Graxen spotted a dry rock rising in the midst of the river, barely large enough for him to land on. A few other rocks jutted nearby, natural landing spots for this trio of guards. He could see a strategic advantage to having this encounter take place on land. He tilted his hind-claws forward and lifted his wings to drift to a landing. He raised his face toward the valkyries and held his empty fore-talons open to show he carried no weapon.

The valkyries closed fast. It didn't look as if they intended to land. Graxen held his ground. He was breaking no law by standing on this rock. The land outside the lake was the property of the sun-dragon king. He was as free to stand upon this stone as he was to stand by the fountains at the College of Spires.

He studied the lead valkyrie as she raced toward him. At first glance, the differences between a male and a female sky-dragon were trivial. Some primal layer of Graxen's brain, however, was busily cataloguing the subtleties that identified the valkyries as a member of the opposite sex. Sky-dragons had heads that resembled goat skulls covered in scales, with a fringe of long feather-scales rising from the scalp and trailing down the neck. The leader's helmet concealed some of these scales, but those that showed were a deep sea-blue, with tips that trailed off into a pale white, a pattern unique to females. The leader was also slightly larger than a typical male. Male sky-dragons had wingspans averaging eighteen feet; the leader's wings easily stretched twenty. Her torso was chiseled from life in the sky, while most male sky-dragons possessed the softer bodies of scholars.

The valkyries unleashed powerful war cries, fierce primal shrieks that tightened Graxen's intestines. The leader aimed her spear to drive it into Graxen's chest. Graxen stood still as stone. He noticed that the leader had a large silver bell attached to her belt, the clapper covered with a leather hood. An alarm device to call reinforcements, no doubt. Five yards away, she lifted her neck and beat her wings. She zoomed over Graxen's head, the tip of her spear missing his face by no more than a foot. The wind of her wake washed across his cheek. He could smell a faint aura of blackberries.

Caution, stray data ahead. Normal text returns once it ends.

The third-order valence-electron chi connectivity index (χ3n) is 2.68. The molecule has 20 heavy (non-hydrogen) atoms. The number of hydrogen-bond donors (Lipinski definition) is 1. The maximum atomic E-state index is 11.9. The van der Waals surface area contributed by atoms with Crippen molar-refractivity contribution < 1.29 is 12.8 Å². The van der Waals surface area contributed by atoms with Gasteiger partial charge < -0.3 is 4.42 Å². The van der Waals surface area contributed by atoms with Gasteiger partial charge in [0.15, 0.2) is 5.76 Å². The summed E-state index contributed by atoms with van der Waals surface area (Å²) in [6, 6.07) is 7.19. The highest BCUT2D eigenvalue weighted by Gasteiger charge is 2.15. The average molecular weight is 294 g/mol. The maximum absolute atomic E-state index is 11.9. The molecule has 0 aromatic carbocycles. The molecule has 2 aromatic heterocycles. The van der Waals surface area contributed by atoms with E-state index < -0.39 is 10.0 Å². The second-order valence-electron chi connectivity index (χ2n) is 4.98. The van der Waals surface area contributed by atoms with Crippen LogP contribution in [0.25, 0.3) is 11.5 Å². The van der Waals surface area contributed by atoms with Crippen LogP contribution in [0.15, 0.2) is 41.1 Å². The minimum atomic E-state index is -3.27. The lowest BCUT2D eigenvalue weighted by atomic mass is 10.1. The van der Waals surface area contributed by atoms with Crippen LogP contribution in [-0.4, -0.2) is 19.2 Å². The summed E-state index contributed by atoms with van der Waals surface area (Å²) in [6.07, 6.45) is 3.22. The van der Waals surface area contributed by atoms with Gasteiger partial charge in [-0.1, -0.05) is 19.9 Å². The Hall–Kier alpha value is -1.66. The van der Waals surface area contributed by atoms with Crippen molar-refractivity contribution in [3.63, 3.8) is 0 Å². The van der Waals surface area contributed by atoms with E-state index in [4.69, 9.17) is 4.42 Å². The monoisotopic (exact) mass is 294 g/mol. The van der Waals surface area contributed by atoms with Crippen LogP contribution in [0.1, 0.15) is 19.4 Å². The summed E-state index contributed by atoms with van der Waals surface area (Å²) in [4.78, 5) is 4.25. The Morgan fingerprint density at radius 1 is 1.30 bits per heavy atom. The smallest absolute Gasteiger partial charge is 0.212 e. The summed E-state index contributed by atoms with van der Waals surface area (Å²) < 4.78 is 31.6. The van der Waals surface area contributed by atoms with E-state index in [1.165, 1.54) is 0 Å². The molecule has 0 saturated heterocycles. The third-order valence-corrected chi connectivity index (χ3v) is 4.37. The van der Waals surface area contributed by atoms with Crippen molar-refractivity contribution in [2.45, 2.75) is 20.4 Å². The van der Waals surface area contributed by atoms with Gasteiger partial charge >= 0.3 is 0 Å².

The second valkyrie darted past, then the third, close enough that he could see his gray eyes reflected in the large silvered plates that studded her leather breast armor. A pair of iron manacles dangling from her thick belt threatened to clip his cheek. He tilted his head a fraction of an inch, allowing the chains to pass without touching. Graxen possessed a keen mind for spaces and vectors. In contests of speed and reflexes he had no peer. Yet was he known as Graxen the Swift? Graxen the Nimble?

"Graxen the Gray!" the lead valkyrie shouted as she circled, coming to rest on the stone that jutted from the river before him. "Your kind has no business here! Begone!"

"I am a representative of the king," said Graxen, half-surprised she recognized him, half-fatalistically accepting it. As the only gray-scaled sky-dragon ever to survive birth, he had little hope of anonymity. "I come as a courier of important news. I'm charged with delivering this message to the matriarch herself."

A second valkyrie landed to his right. "We care nothing of your mission," she growled. "The king's domain ends at the lake's edge." Graxen noted this valkyrie was younger than her companions, perhaps still a teen. Despite the normal female advantage of size, Graxen judged himself taller.